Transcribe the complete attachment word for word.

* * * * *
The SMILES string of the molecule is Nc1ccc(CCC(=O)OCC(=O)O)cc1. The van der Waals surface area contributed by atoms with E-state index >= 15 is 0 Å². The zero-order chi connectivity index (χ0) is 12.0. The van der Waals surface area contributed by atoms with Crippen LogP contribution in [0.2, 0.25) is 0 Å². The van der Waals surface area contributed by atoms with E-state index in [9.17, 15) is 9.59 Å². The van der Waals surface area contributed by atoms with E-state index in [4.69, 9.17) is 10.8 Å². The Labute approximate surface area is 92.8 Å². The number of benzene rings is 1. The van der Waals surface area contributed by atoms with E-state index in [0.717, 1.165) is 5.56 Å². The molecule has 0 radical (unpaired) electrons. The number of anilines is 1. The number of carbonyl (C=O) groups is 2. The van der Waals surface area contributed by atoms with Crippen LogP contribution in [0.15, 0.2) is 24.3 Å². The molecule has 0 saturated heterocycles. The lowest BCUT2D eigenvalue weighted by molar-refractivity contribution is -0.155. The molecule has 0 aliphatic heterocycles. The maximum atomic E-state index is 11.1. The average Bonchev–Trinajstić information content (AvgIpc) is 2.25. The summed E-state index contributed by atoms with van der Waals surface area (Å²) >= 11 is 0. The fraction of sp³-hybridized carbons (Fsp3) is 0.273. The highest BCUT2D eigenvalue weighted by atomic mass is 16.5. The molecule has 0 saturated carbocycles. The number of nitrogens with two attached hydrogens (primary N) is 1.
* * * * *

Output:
The SMILES string of the molecule is Nc1ccc(CCC(=O)OCC(=O)O)cc1. The van der Waals surface area contributed by atoms with E-state index >= 15 is 0 Å². The zero-order chi connectivity index (χ0) is 12.0. The van der Waals surface area contributed by atoms with Crippen LogP contribution in [0.2, 0.25) is 0 Å². The van der Waals surface area contributed by atoms with E-state index in [9.17, 15) is 9.59 Å². The van der Waals surface area contributed by atoms with E-state index in [4.69, 9.17) is 10.8 Å². The Labute approximate surface area is 92.8 Å². The number of benzene rings is 1. The van der Waals surface area contributed by atoms with E-state index in [0.717, 1.165) is 5.56 Å². The molecule has 0 radical (unpaired) electrons. The number of anilines is 1. The number of carbonyl (C=O) groups is 2. The van der Waals surface area contributed by atoms with Crippen LogP contribution in [0.15, 0.2) is 24.3 Å². The molecule has 0 saturated heterocycles. The lowest BCUT2D eigenvalue weighted by molar-refractivity contribution is -0.155. The molecule has 0 aliphatic heterocycles. The maximum atomic E-state index is 11.1. The average Bonchev–Trinajstić information content (AvgIpc) is 2.25. The summed E-state index contributed by atoms with van der Waals surface area (Å²) >= 11 is 0. The fraction of sp³-hybridized carbons (Fsp3) is 0.273. The highest BCUT2D eigenvalue weighted by atomic mass is 16.5. The molecule has 0 saturated carbocycles. The number of nitrogens with two attached hydrogens (primary N) is 1.